The following is from Duke University’s HR website. For the full list of benefits at Duke, click here.
Abbreviated Schedule or Part-Time Work
Abbreviated schedule or part-time work is a regular arrangement consisting of a workweek that is less than the standard 40 hours per week. Abbreviated schedule and part-time work can attract and retain trained and experienced staff who cannot work full-time due to personal commitments.
Staff members who work an abbreviated schedule are hired to regularly established positions for a period of at least nine months or for the academic year and are regularly scheduled to work at least 20 hours per week but less than 40 hours per week.
These staff members are eligible, generally on a pro rata basis, for all benefits and pay premiums. For employees scheduled to work less than 30 hours per week, Duke does not make contributions to health care insurance premiums. In addition, employees will have benefit accumulations suspended during periods of layoff of 30 calendar days or more. However, they may provide for the continuation of their group life and health care insurance coverage during the period of layoff by making arrangements for the payment of premiums as required by the applicable policies.
Staff members who work a part-time schedule are hired to regularly established positions and are regularly scheduled to work less than 20 hours per week. These staff members are not eligible for benefits or pay premiums other than Military Leave, Family Medical Leave, Workers’ Compensation, Social Security and Overtime as worked.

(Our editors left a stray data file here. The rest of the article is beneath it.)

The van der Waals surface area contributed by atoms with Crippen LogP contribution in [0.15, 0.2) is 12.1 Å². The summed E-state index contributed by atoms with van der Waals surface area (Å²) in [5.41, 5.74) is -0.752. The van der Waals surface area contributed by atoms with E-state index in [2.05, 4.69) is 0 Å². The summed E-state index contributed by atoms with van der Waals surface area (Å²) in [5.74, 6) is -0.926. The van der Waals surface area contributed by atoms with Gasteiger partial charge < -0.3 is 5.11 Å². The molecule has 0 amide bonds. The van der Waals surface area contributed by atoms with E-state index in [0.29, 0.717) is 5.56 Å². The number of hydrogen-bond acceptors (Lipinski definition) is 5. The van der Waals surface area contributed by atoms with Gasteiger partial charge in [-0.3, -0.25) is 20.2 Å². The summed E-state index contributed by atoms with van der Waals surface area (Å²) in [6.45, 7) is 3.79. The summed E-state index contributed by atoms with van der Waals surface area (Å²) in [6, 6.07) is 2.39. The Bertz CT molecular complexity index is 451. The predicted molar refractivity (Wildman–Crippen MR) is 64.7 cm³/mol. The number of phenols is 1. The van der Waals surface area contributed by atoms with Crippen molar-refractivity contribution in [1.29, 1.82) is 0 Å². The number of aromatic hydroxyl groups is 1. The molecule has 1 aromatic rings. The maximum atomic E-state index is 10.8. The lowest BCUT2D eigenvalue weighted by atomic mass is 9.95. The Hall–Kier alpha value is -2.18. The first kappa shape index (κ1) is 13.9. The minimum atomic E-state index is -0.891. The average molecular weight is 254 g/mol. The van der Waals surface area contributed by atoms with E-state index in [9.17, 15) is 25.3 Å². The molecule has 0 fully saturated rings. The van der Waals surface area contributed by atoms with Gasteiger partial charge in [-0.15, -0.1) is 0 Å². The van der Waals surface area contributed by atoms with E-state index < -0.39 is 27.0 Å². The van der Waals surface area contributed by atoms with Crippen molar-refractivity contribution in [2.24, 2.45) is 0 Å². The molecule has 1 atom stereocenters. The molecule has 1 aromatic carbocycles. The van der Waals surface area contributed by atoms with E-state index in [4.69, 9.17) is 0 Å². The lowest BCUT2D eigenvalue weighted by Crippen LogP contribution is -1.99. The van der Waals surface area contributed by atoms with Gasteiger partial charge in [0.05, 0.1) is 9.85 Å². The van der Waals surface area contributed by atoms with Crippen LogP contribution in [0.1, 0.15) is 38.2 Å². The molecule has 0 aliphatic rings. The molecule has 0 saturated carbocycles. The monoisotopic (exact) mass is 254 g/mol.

Advantages and Challenges
|Abbreviated or part-time staff members often manage their time well and are very productive.||Although an abbreviated or part-time schedule should not be detrimental to a staff member’s career development or promotion opportunities, the staff member’s career development may be slowed because of limited availability for training opportunities, special projects, and the like.|
|Abbreviated and part-time staff members have more time outside of work to take care of personal responsibilities; as a result, they are often very focused on the tasks at hand during their scheduled work time.||Abbreviated or part-time schedules may present communications challenges since the staff member is not always present during regular business hours.|
|Abbreviated and part-time schedules may be a good arrangement for staff members doing project-oriented or independent work, or for staff members making a transition back into the work force after a leave of absence.||Abbreviated and part-time schedules may not be a good arrangement for staff members whose work requires continual contact with internal and/or external customers.|
|Abbreviated and part-time arrangements may help retain staff members that need more time to meet personal responsibilities but want to continue to make a contribution to the bank.||Shorter work hours mean less money in the paycheck.|
Abbreviated Schedule Example
Nancy discovered that working an abbreviated schedule helped decrease much of the stress associated with balancing work and home life following the birth of her daughter.
She now works Monday through Thursday, based on a 32 hour work schedule, but as an exempt employee, she works the hours needed to accomplish the responsibilities of her job and maintains flexibility to come in on Friday if her attendance is required at a meeting. However, having an extra day off during the week allows her to spend more time with her daughter. She has found that her flexible work arrangement allows her to be a better mom and be more productive when she is at work.
Please note that the information provided, while research-based, is not guaranteed for accuracy and legality. Please seek legal assistance, or assistance from state or federal governmental resources, to make certain your legal interpretation and decisions are correct. This information is for guidance, ideas, and assistance.